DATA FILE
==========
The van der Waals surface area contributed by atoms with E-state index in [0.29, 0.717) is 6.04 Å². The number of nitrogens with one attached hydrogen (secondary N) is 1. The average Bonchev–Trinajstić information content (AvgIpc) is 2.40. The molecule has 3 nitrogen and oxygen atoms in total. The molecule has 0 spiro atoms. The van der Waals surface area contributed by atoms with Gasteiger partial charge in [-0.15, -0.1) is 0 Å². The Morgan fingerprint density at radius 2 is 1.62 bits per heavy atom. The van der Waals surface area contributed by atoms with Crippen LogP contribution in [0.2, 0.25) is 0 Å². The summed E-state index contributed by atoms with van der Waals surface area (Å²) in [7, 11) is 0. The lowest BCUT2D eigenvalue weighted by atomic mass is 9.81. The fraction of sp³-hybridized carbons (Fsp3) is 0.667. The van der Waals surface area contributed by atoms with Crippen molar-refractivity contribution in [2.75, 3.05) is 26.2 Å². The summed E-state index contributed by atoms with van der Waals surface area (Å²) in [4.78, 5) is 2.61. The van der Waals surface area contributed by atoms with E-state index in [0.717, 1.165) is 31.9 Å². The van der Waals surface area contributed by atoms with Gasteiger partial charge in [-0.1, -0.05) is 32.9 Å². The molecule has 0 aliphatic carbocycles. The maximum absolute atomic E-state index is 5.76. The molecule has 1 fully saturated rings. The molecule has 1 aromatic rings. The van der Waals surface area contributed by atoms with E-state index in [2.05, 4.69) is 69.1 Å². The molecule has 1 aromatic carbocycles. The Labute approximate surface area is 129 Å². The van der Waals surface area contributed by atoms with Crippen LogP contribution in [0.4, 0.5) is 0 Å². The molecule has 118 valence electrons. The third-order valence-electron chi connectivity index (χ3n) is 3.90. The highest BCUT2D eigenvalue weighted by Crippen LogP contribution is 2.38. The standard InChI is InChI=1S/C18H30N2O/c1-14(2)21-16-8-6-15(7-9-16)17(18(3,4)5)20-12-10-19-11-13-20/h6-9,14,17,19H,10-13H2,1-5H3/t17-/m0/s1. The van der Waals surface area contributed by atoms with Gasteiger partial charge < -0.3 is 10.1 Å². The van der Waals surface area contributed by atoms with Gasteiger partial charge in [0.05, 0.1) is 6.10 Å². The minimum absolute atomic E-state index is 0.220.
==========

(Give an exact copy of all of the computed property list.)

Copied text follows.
The van der Waals surface area contributed by atoms with E-state index in [0.29, 0.717) is 6.04 Å². The number of nitrogens with one attached hydrogen (secondary N) is 1. The average Bonchev–Trinajstić information content (AvgIpc) is 2.40. The molecule has 3 nitrogen and oxygen atoms in total. The molecule has 0 spiro atoms. The van der Waals surface area contributed by atoms with Gasteiger partial charge in [-0.15, -0.1) is 0 Å². The Morgan fingerprint density at radius 2 is 1.62 bits per heavy atom. The van der Waals surface area contributed by atoms with Crippen LogP contribution in [0.2, 0.25) is 0 Å². The summed E-state index contributed by atoms with van der Waals surface area (Å²) in [7, 11) is 0. The lowest BCUT2D eigenvalue weighted by atomic mass is 9.81. The fraction of sp³-hybridized carbons (Fsp3) is 0.667. The van der Waals surface area contributed by atoms with Crippen molar-refractivity contribution in [2.75, 3.05) is 26.2 Å². The summed E-state index contributed by atoms with van der Waals surface area (Å²) in [4.78, 5) is 2.61. The van der Waals surface area contributed by atoms with E-state index in [0.717, 1.165) is 31.9 Å². The van der Waals surface area contributed by atoms with Gasteiger partial charge in [-0.1, -0.05) is 32.9 Å². The molecule has 0 aliphatic carbocycles. The maximum absolute atomic E-state index is 5.76. The molecule has 1 fully saturated rings. The molecule has 1 aromatic rings. The van der Waals surface area contributed by atoms with E-state index in [2.05, 4.69) is 69.1 Å². The molecule has 1 aromatic carbocycles. The Labute approximate surface area is 129 Å². The van der Waals surface area contributed by atoms with Crippen LogP contribution in [0.4, 0.5) is 0 Å². The molecule has 118 valence electrons. The third-order valence-electron chi connectivity index (χ3n) is 3.90. The highest BCUT2D eigenvalue weighted by Crippen LogP contribution is 2.38. The standard InChI is InChI=1S/C18H30N2O/c1-14(2)21-16-8-6-15(7-9-16)17(18(3,4)5)20-12-10-19-11-13-20/h6-9,14,17,19H,10-13H2,1-5H3/t17-/m0/s1. The van der Waals surface area contributed by atoms with Gasteiger partial charge < -0.3 is 10.1 Å². The van der Waals surface area contributed by atoms with Gasteiger partial charge in [0.05, 0.1) is 6.10 Å². The minimum absolute atomic E-state index is 0.220.